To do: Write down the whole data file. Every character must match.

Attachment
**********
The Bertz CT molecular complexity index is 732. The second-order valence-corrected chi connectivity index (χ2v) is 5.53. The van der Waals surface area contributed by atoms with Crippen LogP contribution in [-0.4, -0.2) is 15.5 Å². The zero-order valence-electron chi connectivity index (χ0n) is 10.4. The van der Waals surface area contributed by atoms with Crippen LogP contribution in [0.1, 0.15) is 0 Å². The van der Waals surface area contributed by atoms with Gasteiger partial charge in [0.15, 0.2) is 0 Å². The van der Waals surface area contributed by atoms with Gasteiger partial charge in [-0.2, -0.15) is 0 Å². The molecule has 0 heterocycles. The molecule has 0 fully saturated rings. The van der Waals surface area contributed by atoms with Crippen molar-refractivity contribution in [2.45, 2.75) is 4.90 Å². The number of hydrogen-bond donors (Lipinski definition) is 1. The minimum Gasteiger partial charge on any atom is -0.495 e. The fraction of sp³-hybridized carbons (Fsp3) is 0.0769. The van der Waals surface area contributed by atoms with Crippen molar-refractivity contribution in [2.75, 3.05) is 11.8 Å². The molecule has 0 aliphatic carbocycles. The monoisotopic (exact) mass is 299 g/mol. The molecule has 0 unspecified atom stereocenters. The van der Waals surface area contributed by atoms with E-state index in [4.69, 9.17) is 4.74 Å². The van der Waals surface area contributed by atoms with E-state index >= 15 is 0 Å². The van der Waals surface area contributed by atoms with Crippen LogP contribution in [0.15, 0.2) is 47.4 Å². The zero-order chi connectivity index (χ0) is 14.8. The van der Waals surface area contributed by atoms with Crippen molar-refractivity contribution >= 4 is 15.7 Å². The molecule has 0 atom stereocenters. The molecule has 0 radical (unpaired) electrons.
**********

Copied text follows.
The Bertz CT molecular complexity index is 732. The second-order valence-corrected chi connectivity index (χ2v) is 5.53. The van der Waals surface area contributed by atoms with Crippen LogP contribution in [-0.4, -0.2) is 15.5 Å². The zero-order valence-electron chi connectivity index (χ0n) is 10.4. The van der Waals surface area contributed by atoms with Crippen LogP contribution in [0.1, 0.15) is 0 Å². The van der Waals surface area contributed by atoms with Gasteiger partial charge in [0.15, 0.2) is 0 Å². The van der Waals surface area contributed by atoms with Gasteiger partial charge in [-0.2, -0.15) is 0 Å². The molecule has 0 heterocycles. The molecule has 0 fully saturated rings. The van der Waals surface area contributed by atoms with Crippen molar-refractivity contribution in [2.45, 2.75) is 4.90 Å². The number of hydrogen-bond donors (Lipinski definition) is 1. The minimum Gasteiger partial charge on any atom is -0.495 e. The fraction of sp³-hybridized carbons (Fsp3) is 0.0769. The van der Waals surface area contributed by atoms with Crippen molar-refractivity contribution in [2.75, 3.05) is 11.8 Å². The molecule has 0 aliphatic carbocycles. The monoisotopic (exact) mass is 299 g/mol. The molecule has 0 unspecified atom stereocenters. The van der Waals surface area contributed by atoms with E-state index in [4.69, 9.17) is 4.74 Å². The van der Waals surface area contributed by atoms with E-state index >= 15 is 0 Å². The van der Waals surface area contributed by atoms with Crippen LogP contribution in [0.15, 0.2) is 47.4 Å². The zero-order chi connectivity index (χ0) is 14.8. The van der Waals surface area contributed by atoms with Crippen molar-refractivity contribution >= 4 is 15.7 Å². The molecule has 0 atom stereocenters. The molecule has 0 radical (unpaired) electrons.